That's about 64 km...the L'Harmas retreat on Lake Erie, last October, and a couple of other day trips after that. We stick close to home most of the time.

6. Insert your own random thought here.

I did not expect to run out of flour this week, and I also did not expect the supermarket to be cleared out of all but the biggest sacks (more than I have space for and can handle). I settled for a box of biscuit mix, and I've been digging out my recipes that use it.

Apple muffins, adapted from this recipe

Linked from The Wednesday Hodgepodge: Numbering the Hodgepodge.

Friday, May 15, 2020

Come Unthrifting Again (Part Four)

Part One: A Mini Top-Half Wardrobe

Not because I'm making a lot of Zoom calls, but because the bottom half of most of these is going to be jeans. Or shorts when it warms up.

One blazer (the one I "unthrifted" last time); one off-white cardigan; the dark grey shirt from this week's unthrifting (it has roll-up tab sleeves); a short-sleeved blue-grey t-shirt; one scarf, one necklace.
T-shirt, scarf, necklace
T-shirt, shirt
T-shirt, blazer, scarf
Shirt, scarf
Shirt, cardigan, scarf
The scarf a bit differently
A little crazy, I know...The blazer over the cardigan over the t-shirt. The nautical thing. I'm not sure it works so well with this t-shirt, but I  I have a striped one that might look better.

Part Two: This and That

So...fourteen votive candles. All-purpose handy things. I'm just going to keep those in the cupboard, and keep my eyes open especially for a few extra votive-sized holders. When the time comes that I can do that.
Disposable knives, spoons, and forks. Those are going to get bagged up and donated the next time we hear of a kids' class that needs craft supplies (like a VBS).
A Staples mini-mini-binder and refill paper. I think I'm going to put that in my purse. Post-It notes and Post-It page-marker thingies: those can go with our box of office supplies. A six-inch/15 cm magnetic ruler advertising a community college: I'm going to attach that to the side of the fridge, so that I don't have to guess at how big I'm cubing the potatoes.
And don't forget the empty shoebox and other plastic holders.
This hasn't been a bad unthrifting trip!

Thursday, May 14, 2020

Come Unthrifting Again (Part Three)

OK, where were we? A couple of books down, two to go? Some school supplies sorted, some still in the box. The candles and plastic cutlery still unaccounted for...I'll take care of that tomorrow.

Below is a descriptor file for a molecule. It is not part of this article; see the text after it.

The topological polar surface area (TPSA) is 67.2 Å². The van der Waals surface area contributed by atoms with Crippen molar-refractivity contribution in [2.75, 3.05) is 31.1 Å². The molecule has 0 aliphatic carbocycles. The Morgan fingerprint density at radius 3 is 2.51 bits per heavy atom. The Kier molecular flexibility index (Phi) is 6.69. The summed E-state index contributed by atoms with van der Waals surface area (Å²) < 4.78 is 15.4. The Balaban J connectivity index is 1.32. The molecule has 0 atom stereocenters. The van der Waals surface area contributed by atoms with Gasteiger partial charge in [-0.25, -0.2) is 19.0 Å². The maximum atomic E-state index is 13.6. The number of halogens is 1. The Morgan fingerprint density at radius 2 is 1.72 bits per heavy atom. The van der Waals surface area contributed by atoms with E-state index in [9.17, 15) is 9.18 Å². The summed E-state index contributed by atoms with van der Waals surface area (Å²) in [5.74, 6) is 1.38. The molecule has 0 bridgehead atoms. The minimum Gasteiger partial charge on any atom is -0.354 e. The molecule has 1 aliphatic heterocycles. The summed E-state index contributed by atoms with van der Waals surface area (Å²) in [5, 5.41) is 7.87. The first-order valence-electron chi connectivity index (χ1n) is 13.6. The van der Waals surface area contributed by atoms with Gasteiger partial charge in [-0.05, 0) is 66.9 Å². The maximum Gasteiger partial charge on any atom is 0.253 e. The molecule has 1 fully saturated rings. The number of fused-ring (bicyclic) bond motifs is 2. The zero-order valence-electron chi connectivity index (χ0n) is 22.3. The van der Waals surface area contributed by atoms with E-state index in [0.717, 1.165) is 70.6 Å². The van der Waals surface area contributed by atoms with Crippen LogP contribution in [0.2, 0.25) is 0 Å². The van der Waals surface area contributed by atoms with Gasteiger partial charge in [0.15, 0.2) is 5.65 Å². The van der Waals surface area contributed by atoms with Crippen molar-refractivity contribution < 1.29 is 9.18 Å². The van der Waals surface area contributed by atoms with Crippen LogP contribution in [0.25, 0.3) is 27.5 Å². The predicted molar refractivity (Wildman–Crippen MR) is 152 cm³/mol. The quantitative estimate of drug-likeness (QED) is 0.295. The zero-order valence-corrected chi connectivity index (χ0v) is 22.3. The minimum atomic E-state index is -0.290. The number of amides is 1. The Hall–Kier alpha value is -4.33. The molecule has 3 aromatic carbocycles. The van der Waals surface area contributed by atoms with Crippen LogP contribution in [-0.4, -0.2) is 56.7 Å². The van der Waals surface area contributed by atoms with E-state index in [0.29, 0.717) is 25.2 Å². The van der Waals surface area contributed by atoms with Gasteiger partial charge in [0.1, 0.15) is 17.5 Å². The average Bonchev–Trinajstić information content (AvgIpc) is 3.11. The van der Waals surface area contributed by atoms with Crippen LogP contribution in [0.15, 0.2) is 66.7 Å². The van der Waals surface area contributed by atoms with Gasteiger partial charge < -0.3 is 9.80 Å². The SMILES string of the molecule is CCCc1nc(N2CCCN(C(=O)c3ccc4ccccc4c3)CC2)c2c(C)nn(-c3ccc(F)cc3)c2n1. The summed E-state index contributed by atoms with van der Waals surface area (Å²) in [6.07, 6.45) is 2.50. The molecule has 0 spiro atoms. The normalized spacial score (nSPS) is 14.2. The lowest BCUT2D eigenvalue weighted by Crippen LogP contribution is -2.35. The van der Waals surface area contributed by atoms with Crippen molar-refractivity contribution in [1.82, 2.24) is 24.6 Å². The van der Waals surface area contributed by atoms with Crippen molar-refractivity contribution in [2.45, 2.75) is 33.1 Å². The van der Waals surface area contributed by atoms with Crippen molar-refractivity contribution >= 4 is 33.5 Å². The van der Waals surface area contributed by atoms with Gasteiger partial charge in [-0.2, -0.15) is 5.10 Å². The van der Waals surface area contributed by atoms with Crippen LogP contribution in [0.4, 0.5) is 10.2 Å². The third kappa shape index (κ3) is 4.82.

I'm wearing the scarf again, with a navy sweater. 
I haven't gotten to Gardner yet, but it's in the pile. 
I read through the table-setting book, and thought it was really fun, and surprisingly timeless for a 1985 book. It was a good reminder that you can use almost anything to dress up a table: baskets, cool jars, dishtowels as napkins. The fancy food in the photos motivated me to turn last night's ham into tonight's quiche, because for us, that's fancy. However...I think I'm going to pass it on now, with my thanks for the lessons.

Wednesday, May 13, 2020

Justine on justice

Wednesday Hodgepodge: Seeing is Believing

Here are the questions to this week's Wednesday Hodgepodge. Answer on your own blog, then hop back here tomorrow to add your link to the party. Here we go-

1. Ever played the game Farkle? Are you a risk taker? In games only or also in life?

I have not played Farkle, to the best of my memory. Is Yahtzee close enough?

Everybody's idea of risk is different. I wouldn't go bungee jumping, but I did get engaged to my husband after dating for a few weeks.

2. What's your favorite thing about your yard or whatever outdoor space you may have?

The evergreens we can see from the deck.  They make it feel like we're out of the city.

Also the fact that the deck isn't fifteen floors up anymore. 

3. Tell us about the most interesting building you've seen or been in.

That's a hard one. What makes a building interesting? As in, built out of ice cubes or held up with chicken legs? Eccentrically decorated? Or historically significant? Happy or creepy?

There's a nearby historic site, a Victorian mansion that is known for its trompe l'oeil artwork on the walls. That's the best I can do right now.

4. In this current season of social distancing, what's something you've come to realize you take for granted in more ordinary times? Do you think you'll make a conscious effort to appreciate whatever that 'it' is once normal life resumes?

Having a conversation without worrying about how close.

5. Share a favorite song with a springtime flower in the lyrics somewhere.

6. Insert your own random thought here.

Trompe l''oeil: cheat the eye. How do you know whether what you're looking at is the truth or just something cleverly constructed? 
The contemporaries and rivals of Zeuxis were Timanthes, Endrocydes, Eupompus, and Parrhasius.This last, it is said, entered into a pictorial contest with Zeuxis, who represented some grapes, painted so naturally that the birds flew towards the spot where the picture was exhibited. Parrhasius, on the other hand, exhibited a curtain, drawn with such singular truthfulness, that Zeuxis, elated with the judgment which had been passed upon his work by the birds, haughtily demanded that the curtain should be drawn aside to let the picture be seen. Upon finding his mistake, with a great degree of ingenuous candour he admitted that he had been surpassed, for that whereas he himself had only deceived the birds, Parrhasius had deceived him, an artist. --Pliny the Elder, translated by John Bostock
Grapes, curtains, vases of flowers...let's not stop looking for truth.

Linked from the Wednesday Hodgepodge at From This Side of the Pond

Tuesday, May 12, 2020

Come Unthrifting Again (Part Two)

What I've been doing with the unthrifted stuff:

My serious reading for today. Very worthwhile! Discusses reasons that we really don't like to learn (but have trouble admitting it): it's hard work, and it interrupts our status quo, shakes up our beliefs! Nevertheless, we need to learn, and keep learning how to learn, especially if we claim to be educators.
This was something I found after our days of doll-sewing here were at an end. The patterns are nice, but (like the cookbook below) too many of them call for non-optional ingredients I don't have, like t-shirt ribbing. After an enjoyable walk through the photos, I decided to pass this one on to another family.